Argentina heads for ninth sovereign debt default
Argentina is heading for its ninth sovereign debt default, analysts have warned, with increasingly frustrated investors set to reject the government’s debt restructuring offer due this month.
Last week, the centre-left government delayed payments on $10bn of local-law debt, a move seen by many as a signal of what is to come.
After missing a self-imposed deadline of March 31 to reach a deal on $83bn of external debt owed to private investors, officials said last week that talks would continue until at least the end of this week.
The process, already beset with delays, has been further set back by the disruption on financial markets caused by the coronavirus crisis, which analysts said would make it easier for President Alberto Fernández to justify a default.
Carlos Abadi of Decision Boundaries, a financial advisory firm, said the government risked making an offer to investors without first ensuring it had enough of them on side. “I fear that Argentina may jump into the pool without first making sure there is water in it,” he said. “The result is likely to be a failure of the offer and, hence, default.”
A bondholder involved in negotiations said Argentina was heading towards a “hard” default, with no prior agreement with investors. “It is very hard to be optimistic,” this person said.
Prices of Argentina’s sovereign dollar bonds have plummeted in a broad sell-off of riskier assets due to the coronavirus pandemic, to levels suggesting investors expect an imminent default.
The country’s international bond maturing in April 2021 has fallen 45 per cent since the beginning of March and now hovers around 30 cents on the dollar. The country’s once-vaunted 100-year bond, issued in 2017, has plunged to 26 cents on the dollar, a more than 35 per cent fall since the beginning of March.
“Seeing where bond prices are now, the government probably feels more empowered and believes it can put forward more aggressive terms,” said Patrick Esteruelas, head of research at Emso Asset Management. That would make negotiations with bondholders even more protracted, he said.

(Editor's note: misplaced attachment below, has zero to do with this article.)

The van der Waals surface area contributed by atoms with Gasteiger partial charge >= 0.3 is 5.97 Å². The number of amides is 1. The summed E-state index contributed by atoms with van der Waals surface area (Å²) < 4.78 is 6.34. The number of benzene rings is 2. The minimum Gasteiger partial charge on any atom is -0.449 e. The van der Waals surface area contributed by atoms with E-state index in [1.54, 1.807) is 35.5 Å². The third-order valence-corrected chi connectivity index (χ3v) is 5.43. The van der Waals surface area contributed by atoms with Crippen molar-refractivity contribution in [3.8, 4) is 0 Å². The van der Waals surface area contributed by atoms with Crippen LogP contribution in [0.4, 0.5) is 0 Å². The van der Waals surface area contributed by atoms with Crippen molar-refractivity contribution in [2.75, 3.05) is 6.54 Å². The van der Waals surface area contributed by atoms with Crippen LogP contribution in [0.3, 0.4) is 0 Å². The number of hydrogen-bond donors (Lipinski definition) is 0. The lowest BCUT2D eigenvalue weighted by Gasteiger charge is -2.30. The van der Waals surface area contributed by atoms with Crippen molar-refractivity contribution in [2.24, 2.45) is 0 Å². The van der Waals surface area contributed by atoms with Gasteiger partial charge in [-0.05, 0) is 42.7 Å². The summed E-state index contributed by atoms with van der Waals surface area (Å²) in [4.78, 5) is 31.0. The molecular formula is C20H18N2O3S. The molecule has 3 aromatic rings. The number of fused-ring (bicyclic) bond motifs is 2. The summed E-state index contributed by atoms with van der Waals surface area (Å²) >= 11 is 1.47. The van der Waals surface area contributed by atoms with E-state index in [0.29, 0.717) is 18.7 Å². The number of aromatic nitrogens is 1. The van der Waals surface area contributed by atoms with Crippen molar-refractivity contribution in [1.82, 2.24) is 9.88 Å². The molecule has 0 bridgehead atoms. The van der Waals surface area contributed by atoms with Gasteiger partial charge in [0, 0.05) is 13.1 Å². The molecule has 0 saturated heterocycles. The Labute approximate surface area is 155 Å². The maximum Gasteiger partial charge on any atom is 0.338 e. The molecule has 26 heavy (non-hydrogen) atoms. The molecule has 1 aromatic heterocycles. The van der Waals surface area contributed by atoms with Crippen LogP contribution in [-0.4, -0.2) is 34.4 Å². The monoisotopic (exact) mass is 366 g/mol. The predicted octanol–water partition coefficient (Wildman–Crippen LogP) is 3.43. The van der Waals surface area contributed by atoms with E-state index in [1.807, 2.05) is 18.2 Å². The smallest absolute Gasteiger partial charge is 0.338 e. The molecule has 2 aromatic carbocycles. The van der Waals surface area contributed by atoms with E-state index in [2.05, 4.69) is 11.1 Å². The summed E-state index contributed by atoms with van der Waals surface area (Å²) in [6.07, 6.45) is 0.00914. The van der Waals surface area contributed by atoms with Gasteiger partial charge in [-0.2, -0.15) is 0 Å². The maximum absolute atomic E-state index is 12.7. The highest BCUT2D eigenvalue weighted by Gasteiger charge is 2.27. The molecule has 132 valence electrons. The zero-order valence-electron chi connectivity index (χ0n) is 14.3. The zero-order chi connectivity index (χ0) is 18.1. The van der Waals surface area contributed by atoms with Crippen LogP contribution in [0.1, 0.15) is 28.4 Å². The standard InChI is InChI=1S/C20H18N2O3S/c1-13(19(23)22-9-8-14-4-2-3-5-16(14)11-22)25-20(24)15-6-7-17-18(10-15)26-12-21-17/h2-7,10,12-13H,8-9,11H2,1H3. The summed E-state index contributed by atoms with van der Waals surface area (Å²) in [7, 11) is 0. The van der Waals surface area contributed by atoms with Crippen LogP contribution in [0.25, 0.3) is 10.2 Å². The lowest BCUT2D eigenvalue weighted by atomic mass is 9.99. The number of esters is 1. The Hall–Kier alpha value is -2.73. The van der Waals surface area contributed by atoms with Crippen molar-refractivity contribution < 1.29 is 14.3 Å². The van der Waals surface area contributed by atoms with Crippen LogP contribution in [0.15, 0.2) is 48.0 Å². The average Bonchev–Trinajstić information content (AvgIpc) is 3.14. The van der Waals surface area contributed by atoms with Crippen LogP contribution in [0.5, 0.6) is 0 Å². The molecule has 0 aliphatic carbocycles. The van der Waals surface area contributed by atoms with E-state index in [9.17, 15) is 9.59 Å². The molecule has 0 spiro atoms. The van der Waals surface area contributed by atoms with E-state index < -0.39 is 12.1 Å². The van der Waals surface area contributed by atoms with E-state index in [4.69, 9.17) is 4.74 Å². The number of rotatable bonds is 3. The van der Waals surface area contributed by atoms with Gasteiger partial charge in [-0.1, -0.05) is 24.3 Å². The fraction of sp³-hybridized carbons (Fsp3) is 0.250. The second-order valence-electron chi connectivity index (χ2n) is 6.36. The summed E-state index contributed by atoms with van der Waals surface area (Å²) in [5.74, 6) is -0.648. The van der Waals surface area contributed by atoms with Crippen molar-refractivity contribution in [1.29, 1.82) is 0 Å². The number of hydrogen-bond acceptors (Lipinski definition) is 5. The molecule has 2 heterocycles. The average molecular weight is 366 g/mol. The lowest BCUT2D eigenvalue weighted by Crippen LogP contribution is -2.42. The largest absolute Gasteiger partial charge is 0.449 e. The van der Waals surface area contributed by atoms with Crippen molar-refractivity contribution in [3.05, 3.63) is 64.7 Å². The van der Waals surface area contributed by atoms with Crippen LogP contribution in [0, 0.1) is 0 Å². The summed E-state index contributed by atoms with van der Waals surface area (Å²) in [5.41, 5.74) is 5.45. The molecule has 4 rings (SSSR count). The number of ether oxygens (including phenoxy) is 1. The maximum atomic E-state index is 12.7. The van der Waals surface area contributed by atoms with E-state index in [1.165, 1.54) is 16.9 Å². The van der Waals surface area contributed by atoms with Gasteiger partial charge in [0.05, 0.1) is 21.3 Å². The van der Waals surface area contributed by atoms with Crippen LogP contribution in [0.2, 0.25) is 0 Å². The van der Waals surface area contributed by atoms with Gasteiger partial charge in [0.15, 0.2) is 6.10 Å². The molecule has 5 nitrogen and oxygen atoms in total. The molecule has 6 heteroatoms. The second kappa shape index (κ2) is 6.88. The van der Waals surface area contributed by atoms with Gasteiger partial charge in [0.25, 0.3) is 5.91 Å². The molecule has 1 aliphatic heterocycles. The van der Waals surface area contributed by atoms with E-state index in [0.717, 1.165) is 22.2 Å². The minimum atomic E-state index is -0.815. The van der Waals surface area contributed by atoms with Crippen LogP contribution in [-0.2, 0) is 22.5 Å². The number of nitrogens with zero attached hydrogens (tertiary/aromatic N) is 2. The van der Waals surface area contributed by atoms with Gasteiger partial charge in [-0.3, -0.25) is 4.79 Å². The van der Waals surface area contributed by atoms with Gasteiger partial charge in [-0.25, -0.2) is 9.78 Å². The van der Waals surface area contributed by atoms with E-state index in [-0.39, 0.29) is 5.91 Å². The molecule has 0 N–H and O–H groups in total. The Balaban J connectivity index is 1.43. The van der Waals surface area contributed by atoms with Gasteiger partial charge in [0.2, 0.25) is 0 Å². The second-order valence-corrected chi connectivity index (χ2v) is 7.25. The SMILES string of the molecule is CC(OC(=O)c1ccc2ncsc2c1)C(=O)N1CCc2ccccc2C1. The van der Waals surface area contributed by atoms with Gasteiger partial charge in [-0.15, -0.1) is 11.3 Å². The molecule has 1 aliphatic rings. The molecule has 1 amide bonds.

Settling Argentina’s debt issues was widely seen as essential to solving its economic woes, including a recession now in its third year and inflation of about 50 per cent. But any sense of urgency in government for doing so has diminished since the spread of Covid-19.
Threadneedle, said he expected Argentina to fall into hard default at that point. “If negotiations aren’t progressing and it looks like a deal can’t be done in the 30-day grace period, it doesn’t make a lot of sense [for the government] to let go of $500m,” he said, especially as net foreign exchange reserves have dwindled to about $12bn.
But others say a default is not yet inevitable. Some analysts recommend a standstill in negotiations until the coronavirus crisis has passed and Argentina’s economy has stabilised. Mr Abadi said creditors would accept “a one-year reprofiling”, which would also satisfy Argentina’s need to stop bleeding dollars through debt payments.
“If a debt deal was improbable last year, in this context it looks nearly impossible. But the crisis opens a new door,” said Eduardo Levy Yeyati, a local economist, who sees a standstill as Argentina’s only viable option.
He argued that such an offer to bondholders could be “sweetened” by using some of the $13bn that remains to be disbursed from Argentina’s currently suspended $57bn IMF programme — implemented when it came to the country’s rescue during a currency crisis in 2018 — as an upfront payment to creditors.